The B-side “Sex Bomb Dance” sounds like the A-side was mixed during an argument, orgy or during a war. It sounds as though main Sputnik man Tony James was arguing with producer Giorgio Moroder and in the process of seizing the controls Moroder loses his grip and accidentally slips the volume faders from 0 to 10 in a repeat rollercoaster ride. Initially, it plunges into the dankest, most reverbed cellarful of noise to shock any Greenwich Town dub engineer but soon ‘stuff’ is rocketing from speaker to speaker with stereo panning as it following the off-rhythm of the sampled guitar riff as vocals ricochet all around like Uzi bursts. It’s hard to tell if said ‘stuff’ is either a voice sampled to smear proportions to impersonate a synth line or just a guitar thrown into a digital delay trampolene and super fucked with a treatment in equal parts skill and contempt as parts fall away here and there into complete silence. It’s as vandalised by electro-dub as can be, and soon whole tangled mix once more sucks down into another black hole and disappears with an ear-ringing, nitrous oxide head-rush. The term ‘pressure drop’ immediately comes to mind, as though the track seeks to become a DJ-demonstration record entitled, “How To Fuck With The Heads of Others On Headphones” as everything sways skywards, waywards, backwards, forwards and every-other-kind-of-wards...Volume fades pump all signals up, only to be quickly thrown down to equilibrium-assaulting effect and STILL ‘Emmanuelle’ is moaning for yet more international satisfaction in the background. But for all the effect-spattered mix, the locomotive hump throb that is Degville’s sampled vocal loop maintains an unchallenged sex groove through it all. An abrupt cut-off and it’s game over. Although a track called “Dancerama” is listed as the second song on side 2, nothing follows except silence and a more than mild sense of disorientation.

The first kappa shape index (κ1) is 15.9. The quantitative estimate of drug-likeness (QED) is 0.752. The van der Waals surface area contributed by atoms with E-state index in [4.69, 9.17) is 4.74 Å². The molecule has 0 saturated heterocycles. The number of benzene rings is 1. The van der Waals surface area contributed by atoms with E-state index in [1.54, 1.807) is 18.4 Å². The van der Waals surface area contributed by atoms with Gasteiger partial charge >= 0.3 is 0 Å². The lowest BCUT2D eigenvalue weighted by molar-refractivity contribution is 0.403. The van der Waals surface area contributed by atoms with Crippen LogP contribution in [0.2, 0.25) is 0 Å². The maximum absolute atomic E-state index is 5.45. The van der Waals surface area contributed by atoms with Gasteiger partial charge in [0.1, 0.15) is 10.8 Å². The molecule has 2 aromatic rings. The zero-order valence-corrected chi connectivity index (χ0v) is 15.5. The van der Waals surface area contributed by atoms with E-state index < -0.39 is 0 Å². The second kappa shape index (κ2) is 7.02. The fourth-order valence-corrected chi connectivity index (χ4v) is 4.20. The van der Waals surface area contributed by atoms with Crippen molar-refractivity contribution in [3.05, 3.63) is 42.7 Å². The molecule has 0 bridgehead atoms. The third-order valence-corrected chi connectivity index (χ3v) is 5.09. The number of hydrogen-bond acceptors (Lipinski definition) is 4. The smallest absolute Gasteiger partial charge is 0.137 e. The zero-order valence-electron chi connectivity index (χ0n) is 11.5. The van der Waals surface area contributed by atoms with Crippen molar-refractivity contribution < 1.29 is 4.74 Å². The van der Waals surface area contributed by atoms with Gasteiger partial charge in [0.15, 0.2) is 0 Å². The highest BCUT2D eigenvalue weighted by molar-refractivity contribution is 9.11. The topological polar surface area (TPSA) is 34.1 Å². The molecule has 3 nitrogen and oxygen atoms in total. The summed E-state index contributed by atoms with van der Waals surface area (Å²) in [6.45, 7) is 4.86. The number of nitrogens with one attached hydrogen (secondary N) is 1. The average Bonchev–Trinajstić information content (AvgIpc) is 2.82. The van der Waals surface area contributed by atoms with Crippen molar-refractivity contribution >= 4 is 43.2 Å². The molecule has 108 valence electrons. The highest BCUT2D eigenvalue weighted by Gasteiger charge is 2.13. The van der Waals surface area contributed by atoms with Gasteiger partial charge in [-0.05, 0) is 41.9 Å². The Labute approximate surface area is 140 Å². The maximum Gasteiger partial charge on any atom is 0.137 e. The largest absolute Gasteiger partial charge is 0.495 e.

Sigue Sigue Sputnik was a secretly disguised and willful Rock’n’Roll insurrection at a time when Rock’n’Roll needed it the most. And the German remix of “Sex Bomb Boogie” was their most subversive moment, ever. Guaranteed to interfere and dislocate your pulse, breathing and probably even your relationships with your friends and alpha waves to boot.